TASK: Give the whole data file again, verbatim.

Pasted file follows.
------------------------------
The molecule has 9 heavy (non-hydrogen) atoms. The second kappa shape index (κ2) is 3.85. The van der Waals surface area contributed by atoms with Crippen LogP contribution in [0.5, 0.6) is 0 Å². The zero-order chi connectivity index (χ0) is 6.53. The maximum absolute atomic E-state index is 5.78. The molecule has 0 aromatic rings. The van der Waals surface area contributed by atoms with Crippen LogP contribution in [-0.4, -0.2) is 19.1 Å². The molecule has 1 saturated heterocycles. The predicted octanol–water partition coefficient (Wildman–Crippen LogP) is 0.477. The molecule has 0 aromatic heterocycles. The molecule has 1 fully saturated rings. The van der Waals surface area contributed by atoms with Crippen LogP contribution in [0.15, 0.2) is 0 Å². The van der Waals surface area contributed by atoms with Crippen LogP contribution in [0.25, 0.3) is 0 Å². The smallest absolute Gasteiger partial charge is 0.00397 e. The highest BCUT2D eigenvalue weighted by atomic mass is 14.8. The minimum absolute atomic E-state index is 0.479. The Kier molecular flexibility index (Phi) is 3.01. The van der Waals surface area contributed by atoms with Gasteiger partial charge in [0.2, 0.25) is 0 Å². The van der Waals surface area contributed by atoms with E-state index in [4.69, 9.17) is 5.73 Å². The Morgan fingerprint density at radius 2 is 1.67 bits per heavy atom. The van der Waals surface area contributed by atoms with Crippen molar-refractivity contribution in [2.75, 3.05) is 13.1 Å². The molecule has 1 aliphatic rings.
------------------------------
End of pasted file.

The molecule has 9 heavy (non-hydrogen) atoms. The second kappa shape index (κ2) is 3.85. The van der Waals surface area contributed by atoms with Crippen LogP contribution in [0.5, 0.6) is 0 Å². The zero-order chi connectivity index (χ0) is 6.53. The maximum absolute atomic E-state index is 5.78. The molecule has 0 aromatic rings. The van der Waals surface area contributed by atoms with Crippen LogP contribution in [-0.4, -0.2) is 19.1 Å². The molecule has 1 saturated heterocycles. The predicted octanol–water partition coefficient (Wildman–Crippen LogP) is 0.477. The molecule has 0 aromatic heterocycles. The molecule has 1 fully saturated rings. The van der Waals surface area contributed by atoms with Crippen LogP contribution in [0.15, 0.2) is 0 Å². The van der Waals surface area contributed by atoms with Crippen LogP contribution in [0.25, 0.3) is 0 Å². The smallest absolute Gasteiger partial charge is 0.00397 e. The highest BCUT2D eigenvalue weighted by atomic mass is 14.8. The minimum absolute atomic E-state index is 0.479. The Kier molecular flexibility index (Phi) is 3.01. The van der Waals surface area contributed by atoms with Gasteiger partial charge in [0.2, 0.25) is 0 Å². The van der Waals surface area contributed by atoms with E-state index in [4.69, 9.17) is 5.73 Å². The Morgan fingerprint density at radius 2 is 1.67 bits per heavy atom. The van der Waals surface area contributed by atoms with Crippen molar-refractivity contribution in [2.75, 3.05) is 13.1 Å². The molecule has 1 aliphatic rings.